Canadian researchers find trout, salmon grow better with marine microbe oil
Fish grown in aquaculture systems do better when given a diet that contains marine microbe oil rather than oil obtained from wild-caught fish. This was what researchers from Nova Scotia’s Dalhousie University found out when they completely replaced fish oil used in the diet of farmed rainbow trout and Atlantic salmon with oil from a new strain of marine microbe.
Stefanie Colombo, an assistant professor in Dal’s Department of Animal Science and Aquaculture and a Canada Research Chair, tested oil from Schizochytrium (T18), a new strain of microbe.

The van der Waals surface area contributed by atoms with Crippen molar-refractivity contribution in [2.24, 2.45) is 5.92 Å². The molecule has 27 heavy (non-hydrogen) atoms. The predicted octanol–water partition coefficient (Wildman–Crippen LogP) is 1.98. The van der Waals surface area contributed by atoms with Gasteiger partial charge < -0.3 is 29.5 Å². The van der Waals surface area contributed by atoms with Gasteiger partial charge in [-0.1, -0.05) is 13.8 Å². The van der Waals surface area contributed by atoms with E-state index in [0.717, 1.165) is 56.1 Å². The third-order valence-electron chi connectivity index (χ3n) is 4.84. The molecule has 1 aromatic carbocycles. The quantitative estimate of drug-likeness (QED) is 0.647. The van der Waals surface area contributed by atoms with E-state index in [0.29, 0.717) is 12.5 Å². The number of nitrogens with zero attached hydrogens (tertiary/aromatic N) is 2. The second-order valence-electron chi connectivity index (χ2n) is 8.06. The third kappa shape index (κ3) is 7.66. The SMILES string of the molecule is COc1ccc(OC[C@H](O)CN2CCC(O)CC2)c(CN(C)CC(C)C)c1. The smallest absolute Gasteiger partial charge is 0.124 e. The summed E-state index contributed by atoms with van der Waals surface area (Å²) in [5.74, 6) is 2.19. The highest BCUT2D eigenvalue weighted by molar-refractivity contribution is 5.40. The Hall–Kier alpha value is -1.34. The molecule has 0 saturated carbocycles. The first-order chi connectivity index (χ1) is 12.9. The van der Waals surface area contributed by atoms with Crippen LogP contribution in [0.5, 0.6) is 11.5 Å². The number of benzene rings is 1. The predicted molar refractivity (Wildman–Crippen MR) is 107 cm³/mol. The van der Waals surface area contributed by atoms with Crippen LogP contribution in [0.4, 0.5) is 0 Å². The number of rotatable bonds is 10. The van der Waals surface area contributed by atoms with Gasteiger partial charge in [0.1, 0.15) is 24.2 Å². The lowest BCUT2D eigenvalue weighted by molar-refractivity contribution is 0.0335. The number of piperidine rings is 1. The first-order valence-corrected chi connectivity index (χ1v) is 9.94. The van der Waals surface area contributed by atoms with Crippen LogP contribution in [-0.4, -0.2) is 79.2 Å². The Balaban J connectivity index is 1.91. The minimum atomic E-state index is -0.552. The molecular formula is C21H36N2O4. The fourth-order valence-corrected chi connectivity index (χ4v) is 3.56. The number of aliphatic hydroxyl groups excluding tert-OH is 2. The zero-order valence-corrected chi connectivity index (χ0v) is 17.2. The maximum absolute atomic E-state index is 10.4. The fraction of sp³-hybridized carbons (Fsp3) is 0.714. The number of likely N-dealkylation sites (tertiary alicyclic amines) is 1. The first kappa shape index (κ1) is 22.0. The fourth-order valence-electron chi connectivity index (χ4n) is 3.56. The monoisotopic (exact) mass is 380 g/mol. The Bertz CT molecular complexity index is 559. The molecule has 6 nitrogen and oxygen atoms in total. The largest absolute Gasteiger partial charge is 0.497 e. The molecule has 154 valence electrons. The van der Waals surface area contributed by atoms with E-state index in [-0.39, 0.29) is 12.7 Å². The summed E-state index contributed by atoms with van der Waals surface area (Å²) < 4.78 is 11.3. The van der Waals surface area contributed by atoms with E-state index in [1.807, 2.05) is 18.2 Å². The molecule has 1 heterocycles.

Colombo and her fellow researchers found that both trout and salmon grew as well or better than fish that were fed oil from wild fish.
The salmon and trout also stored more DHA in their fillets, which is important for consumers, according to a press release from the Dalhousie University.
“Inclusion of Schizochytrium sp. (T18) oil at high or low levels in the diet resulted in a similar growth performance as seen in trout fed the control diet; however, muscle and liver fatty acid profiles were impacted by diet,” according to the article the by the researcher which was published in the scientific journal MDPI. “Overall, our results showed that Schizochytrium (T18) is an effective source of omega-3 fatty acids in diets for rainbow trout.”
The findings are important for the aquaculture industry since it now provides operators and business owners a sustainable source of omega3 for fish feed. The aquaculture industry relies heavily on oil obtained from wild-caught fish, a practice that is not sustainable.